Thursday, October 10, 2013

Control freak.

For those who know me, I'm the opposite of a control freak. As we speak, half of the dishes I was supposed to clean this morning are still in the sink, half in the running dishwasher. There is a load of laundry in the washer that's been sitting in there since yesterday. I bought some frames a week ago that are still sitting on the coffee table. I am not at all stressed by messes or disarray.
HOWEVER. In the classroom, it's a different story. I'm still absent minded, I still leave whiteboard markers and my phone and my coffee all over the room, asking in the nicest way possible for students to find them for me. But when it comes to sitting on the rug, I all of a sudden feel like a CONTROL FREAK. At my old school, it was pretty normal to hound students about sitting correctly, where to put their eyes, etc. Walking in the hallway was a silent endeavor (not because I necessarily believe students need to be silent while walking, but for safety reasons and mostly because we were inside a building and other students were learning in other classrooms. Here, the students behave wonderfully with their teachers, but I have had yet to see a teacher give a time-out (other than myself.) The students also tend to careen down the hallways, sometimes even screaming at recess. This puts me into control freak overdrive.
I feel that I am forever telling the kids to go back and walk. To do it again. To keep it in their brain. To take a break, we don't actually touch each other's faces on the rug for fun. And today...the inevitable happened. I made a Kindergartener cry. At my old school, this was a normal occurrence. Students who wanted to do their own thing and then were woken up by annoying insistence that they stay with us would sometimes cry, not used to being told "no." That first time being told NO in a really firm way is a quite upsetting experience, and I get that. And from here I think I will see immense progress with this student.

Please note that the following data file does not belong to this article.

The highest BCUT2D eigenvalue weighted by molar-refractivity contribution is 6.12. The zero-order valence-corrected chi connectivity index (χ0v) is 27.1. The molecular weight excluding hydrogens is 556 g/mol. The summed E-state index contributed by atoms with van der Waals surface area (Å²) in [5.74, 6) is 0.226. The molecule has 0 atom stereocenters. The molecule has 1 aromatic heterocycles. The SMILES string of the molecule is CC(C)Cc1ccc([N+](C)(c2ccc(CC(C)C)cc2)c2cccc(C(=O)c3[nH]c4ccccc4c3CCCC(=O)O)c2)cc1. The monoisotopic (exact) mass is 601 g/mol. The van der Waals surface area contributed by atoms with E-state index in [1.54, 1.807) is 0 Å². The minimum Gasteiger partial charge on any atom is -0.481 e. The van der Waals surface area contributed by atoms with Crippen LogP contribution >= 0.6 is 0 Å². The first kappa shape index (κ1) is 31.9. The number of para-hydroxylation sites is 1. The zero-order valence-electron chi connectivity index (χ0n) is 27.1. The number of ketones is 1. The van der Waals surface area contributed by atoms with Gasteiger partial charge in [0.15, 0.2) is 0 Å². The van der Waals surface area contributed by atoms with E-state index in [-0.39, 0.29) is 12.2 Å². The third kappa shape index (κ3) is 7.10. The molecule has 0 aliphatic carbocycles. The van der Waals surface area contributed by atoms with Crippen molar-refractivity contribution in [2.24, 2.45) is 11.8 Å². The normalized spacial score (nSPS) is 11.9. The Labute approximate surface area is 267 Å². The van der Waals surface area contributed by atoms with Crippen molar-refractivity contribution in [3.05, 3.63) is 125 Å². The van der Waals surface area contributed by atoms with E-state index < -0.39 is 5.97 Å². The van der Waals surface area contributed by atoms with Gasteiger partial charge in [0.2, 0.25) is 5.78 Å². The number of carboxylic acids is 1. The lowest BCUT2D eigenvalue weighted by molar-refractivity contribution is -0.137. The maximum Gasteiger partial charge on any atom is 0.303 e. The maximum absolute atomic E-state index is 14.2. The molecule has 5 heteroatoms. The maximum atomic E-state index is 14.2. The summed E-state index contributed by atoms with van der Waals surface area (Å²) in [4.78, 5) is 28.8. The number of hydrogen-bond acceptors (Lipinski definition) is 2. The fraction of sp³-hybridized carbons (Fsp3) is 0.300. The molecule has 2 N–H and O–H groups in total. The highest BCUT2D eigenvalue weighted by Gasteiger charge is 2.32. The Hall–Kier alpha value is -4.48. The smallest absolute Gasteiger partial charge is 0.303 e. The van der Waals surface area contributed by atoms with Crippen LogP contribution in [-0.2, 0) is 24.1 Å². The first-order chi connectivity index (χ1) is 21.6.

He is adorable. Comes in every day so excited, speaks only a little English, is absolutely brilliant, and WON'T STOP TALKING. Ever. I of course give time for translating to make sure the kids understand what they're supposed to do or talk about, but I mean...constantly giggling, hopping around, making faces, basically being a typical 5 year old. He doesn't understand much English, so I believe his coping mechanism is playing. I would probably do that too. But today... we went to our seats to draw a map of the classroom. Little muffin KNEW what we were supposed to do...I had his friend tell him in Mandarin, and make sure he knew. He proceeds to draw his mom flying out of the window of his house like a witch. He even told me! I told him his picture was fun, but we were drawing our classroom so please try again. I had a different student translate. They said he understood. I pointed to the model. Then he turns over the page and starts laughing hysterically and scribbling and drawing swords. I took his paper and crayons away from him, told him I'd give him another chance when he was ready to do what we were doing, and he put his head down and cried.
I came back a few minutes later and gently asked him to try again, but he was still sad. Until it was time to go, he hurriedly drew his classroom and then ripped a paper off the corner of his map and made dollar signs all over it.
He handed me the paper and said "For you. Dollars." As an apology. I nearly cried too. I bet he won't goof off to that extent again. The new ELD specialist for the school arrives next Friday, so I'll be there one more week. Better enjoy these muffins (and the two preps a day!) while this lasts.

Thursday, October 3, 2013

ELD Delights